3. Fold foil together and pinch to seal tightly above the fish and at each end. Place packets on a baking sheet and bake 12-14 minutes, or until the fish is opaque in the center. Plate and serve.
(Serves 2)

January 3, 2010

Christmas Meringues

I really should have posted this before the holidays, but better late than never. These cookies are named for Christmas because in our family we always have them on Christmas and on other special occasions. The recipe comes from Grandma Barbara Reid, one of many of her classics. These cookies look like little clouds of snow, and will stand apart from the rest of the holiday cookie fare. They are simple to make, and will wow your guests!

What's in them
2 egg whites
3/4 C sugar
1/2 tsp vanilla
pinch of salt
1 C chocolate chips
1 C nuts

How it's made
Preheat oven to 350 degrees (do not forget to do this step first!)

In a non-aluminum bowl, beat egg whites until soft peaks form, and whites are stiff. Slowly add the sugar, beating until glossy and smooth. Beat in vanilla and salt. Your mixture should be quite stiff and not runny. Stir in nuts and chocolate chips.

On a baking sheet lined with parchment paper, spoon cookies 1/2" apart. Place in oven and turn oven OFF. Leave in overnight or for 5 hours.

For tips on beating meringes go here. I don't recommend trying this recipe for the first time on a rainy or damp day.

January 2, 2010

Cheese Ball

That's right, I said it: cheese ball. Mmmm hmmm. It may not look like the most appealing thing ever, but think about it--who doesn't like cheese? (Any and all cheese-haters can leave right now, thank you.) I believe the premise stands that if you take a bunch of ingredients that taste wonderful alone and you mix them all together and coat them with toasted pecans, the result is destined to taste good. There's just no arguing with that logic--it's iron clad, I tell you.

And so it was. I needed an hors d'oeurve-type dish for a small gathering on New Year's Eve and I happened to come across two different recipes for this dish in my pile of recipe clippings. Apparently, the idea of a cheese ball had been percolating for some time. Well over a year, in fact--I first discovered the delights of this cheese ball phenomenon before a Thanksgiving dinner in 2008, compliments of my dear friend Jesse Kaminski. It was savory and addicting. And better than a dip any day. I'm pretty sure I asked for the recipe back then, but Jesse made me wait.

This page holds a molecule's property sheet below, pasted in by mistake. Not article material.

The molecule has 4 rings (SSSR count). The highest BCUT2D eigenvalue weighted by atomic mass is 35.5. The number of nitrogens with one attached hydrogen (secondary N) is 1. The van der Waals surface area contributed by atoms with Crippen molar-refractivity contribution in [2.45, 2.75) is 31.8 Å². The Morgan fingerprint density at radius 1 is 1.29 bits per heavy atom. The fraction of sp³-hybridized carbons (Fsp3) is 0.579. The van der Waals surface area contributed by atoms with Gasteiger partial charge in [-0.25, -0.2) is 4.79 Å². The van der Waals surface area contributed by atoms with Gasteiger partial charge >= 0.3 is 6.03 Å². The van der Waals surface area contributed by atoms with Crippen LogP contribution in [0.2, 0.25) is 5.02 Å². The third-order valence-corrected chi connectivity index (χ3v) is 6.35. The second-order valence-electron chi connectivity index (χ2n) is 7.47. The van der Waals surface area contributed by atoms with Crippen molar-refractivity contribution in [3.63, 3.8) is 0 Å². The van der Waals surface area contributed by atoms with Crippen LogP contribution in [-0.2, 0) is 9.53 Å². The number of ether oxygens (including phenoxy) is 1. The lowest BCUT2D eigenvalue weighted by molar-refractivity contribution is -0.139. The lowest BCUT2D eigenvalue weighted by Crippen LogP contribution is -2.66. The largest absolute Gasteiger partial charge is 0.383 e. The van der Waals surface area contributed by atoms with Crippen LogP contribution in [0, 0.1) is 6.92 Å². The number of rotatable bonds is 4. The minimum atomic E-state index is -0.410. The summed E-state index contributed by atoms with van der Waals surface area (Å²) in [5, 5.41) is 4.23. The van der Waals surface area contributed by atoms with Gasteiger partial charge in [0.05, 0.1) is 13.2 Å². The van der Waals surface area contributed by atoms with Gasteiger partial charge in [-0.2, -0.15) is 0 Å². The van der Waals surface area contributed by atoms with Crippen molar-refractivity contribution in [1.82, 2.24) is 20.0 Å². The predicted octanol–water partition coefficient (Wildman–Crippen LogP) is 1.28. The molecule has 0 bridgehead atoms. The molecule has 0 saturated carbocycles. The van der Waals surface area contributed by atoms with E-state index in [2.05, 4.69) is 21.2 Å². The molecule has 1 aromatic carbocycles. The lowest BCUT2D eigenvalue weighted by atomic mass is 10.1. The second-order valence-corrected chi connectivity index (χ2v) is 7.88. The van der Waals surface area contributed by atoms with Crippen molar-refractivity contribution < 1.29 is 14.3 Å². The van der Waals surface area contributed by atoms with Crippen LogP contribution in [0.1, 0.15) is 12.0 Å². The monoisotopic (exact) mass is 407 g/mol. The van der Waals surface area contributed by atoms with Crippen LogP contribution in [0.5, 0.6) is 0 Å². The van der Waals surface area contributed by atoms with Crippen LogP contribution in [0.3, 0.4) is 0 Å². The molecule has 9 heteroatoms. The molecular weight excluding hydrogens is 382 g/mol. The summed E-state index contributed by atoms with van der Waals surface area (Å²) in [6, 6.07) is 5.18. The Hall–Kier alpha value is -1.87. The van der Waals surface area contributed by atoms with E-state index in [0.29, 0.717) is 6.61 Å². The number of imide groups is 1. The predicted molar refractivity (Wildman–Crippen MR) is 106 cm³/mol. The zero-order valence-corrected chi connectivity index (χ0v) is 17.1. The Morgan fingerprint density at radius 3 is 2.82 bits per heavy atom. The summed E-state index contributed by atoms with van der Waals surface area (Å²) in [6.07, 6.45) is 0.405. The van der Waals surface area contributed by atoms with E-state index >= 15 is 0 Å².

As I was perusing my recipe cut outs (from The Oregonian and Bon Appetit), I decided what I really wanted to serve was Jesse Kaminski's cheese ball. So I asked for the recipe--and voila! In five minutes time, it was in my inbox. Jesse Kaminski saved the day, or at least my cheese ball. Thank you, Jesse!

What follows is my interpretation of the Original Jesse Kaminski Cheese Ball, allowing for some adjustments around ingredient availablity and other sources' suggestions:

Cheese Ball
  • 1 cup packed finely shredded extra sharp white cheddar cheese
  • 1 8oz. package of cream cheese
  • 1 12 oz. package of Alouette Soft Spreadable Cheese (I used the garlic and artichoke flavor. Jesse Kaminski calls for 1 jar of Old English pimento cheese, which alas, Fred Meyer does not carry.)
  • 1 tablespoon Worcestershire sauce
  • 1/2 of a medium white onion, finely diced
  • 4 pequillo peppers, from a jar, finely diced (available at Trader Joe's. Roasted bell peppers would also work.)
  • 1 cup chopped, toasted pecans
  1. Mix all three cheeses, Worcestershire sauce, onion and pepper in a large bowl, until fully incorporated. 
  2. Chill mixture in the fridge or freezer if it is too soft to form into a ball. Spread pecans on a plate.
  3. Form the chilled cheese mixture into a ball with your hands or a spatula. Roll the cheese ball in the pecans until completely coated. 
  4. Serve with crackers.